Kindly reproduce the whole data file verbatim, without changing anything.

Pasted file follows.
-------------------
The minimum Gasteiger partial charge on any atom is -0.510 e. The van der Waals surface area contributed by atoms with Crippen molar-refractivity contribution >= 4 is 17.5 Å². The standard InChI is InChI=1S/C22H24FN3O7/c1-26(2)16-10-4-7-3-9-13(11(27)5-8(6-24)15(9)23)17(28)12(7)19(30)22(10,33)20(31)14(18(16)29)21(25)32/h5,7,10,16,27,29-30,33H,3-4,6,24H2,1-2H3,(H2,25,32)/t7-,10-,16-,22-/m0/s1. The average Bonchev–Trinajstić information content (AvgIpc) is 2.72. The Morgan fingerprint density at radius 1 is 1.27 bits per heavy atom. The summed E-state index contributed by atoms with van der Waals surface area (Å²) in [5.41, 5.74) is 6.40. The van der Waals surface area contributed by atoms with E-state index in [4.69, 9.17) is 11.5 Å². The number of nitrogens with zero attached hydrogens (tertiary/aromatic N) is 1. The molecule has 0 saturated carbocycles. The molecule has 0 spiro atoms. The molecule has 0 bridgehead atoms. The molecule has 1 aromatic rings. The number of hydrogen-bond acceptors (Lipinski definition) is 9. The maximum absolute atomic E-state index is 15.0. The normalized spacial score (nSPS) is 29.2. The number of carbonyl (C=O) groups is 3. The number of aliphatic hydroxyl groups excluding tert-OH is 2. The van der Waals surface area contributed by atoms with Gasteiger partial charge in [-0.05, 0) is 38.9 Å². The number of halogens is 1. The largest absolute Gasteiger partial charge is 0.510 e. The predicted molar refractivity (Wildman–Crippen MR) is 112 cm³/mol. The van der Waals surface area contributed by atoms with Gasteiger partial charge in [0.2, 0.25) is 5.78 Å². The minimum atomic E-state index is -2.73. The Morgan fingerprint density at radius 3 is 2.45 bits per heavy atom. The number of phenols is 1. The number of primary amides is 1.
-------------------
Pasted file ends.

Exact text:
The minimum Gasteiger partial charge on any atom is -0.510 e. The van der Waals surface area contributed by atoms with Crippen molar-refractivity contribution >= 4 is 17.5 Å². The standard InChI is InChI=1S/C22H24FN3O7/c1-26(2)16-10-4-7-3-9-13(11(27)5-8(6-24)15(9)23)17(28)12(7)19(30)22(10,33)20(31)14(18(16)29)21(25)32/h5,7,10,16,27,29-30,33H,3-4,6,24H2,1-2H3,(H2,25,32)/t7-,10-,16-,22-/m0/s1. The average Bonchev–Trinajstić information content (AvgIpc) is 2.72. The Morgan fingerprint density at radius 1 is 1.27 bits per heavy atom. The summed E-state index contributed by atoms with van der Waals surface area (Å²) in [5.41, 5.74) is 6.40. The van der Waals surface area contributed by atoms with E-state index in [4.69, 9.17) is 11.5 Å². The number of nitrogens with zero attached hydrogens (tertiary/aromatic N) is 1. The molecule has 0 saturated carbocycles. The molecule has 0 spiro atoms. The molecule has 0 bridgehead atoms. The molecule has 1 aromatic rings. The number of hydrogen-bond acceptors (Lipinski definition) is 9. The maximum absolute atomic E-state index is 15.0. The normalized spacial score (nSPS) is 29.2. The number of carbonyl (C=O) groups is 3. The number of aliphatic hydroxyl groups excluding tert-OH is 2. The van der Waals surface area contributed by atoms with Gasteiger partial charge in [-0.05, 0) is 38.9 Å². The number of halogens is 1. The largest absolute Gasteiger partial charge is 0.510 e. The predicted molar refractivity (Wildman–Crippen MR) is 112 cm³/mol. The van der Waals surface area contributed by atoms with Gasteiger partial charge in [0.2, 0.25) is 5.78 Å². The minimum atomic E-state index is -2.73. The Morgan fingerprint density at radius 3 is 2.45 bits per heavy atom. The number of phenols is 1. The number of primary amides is 1.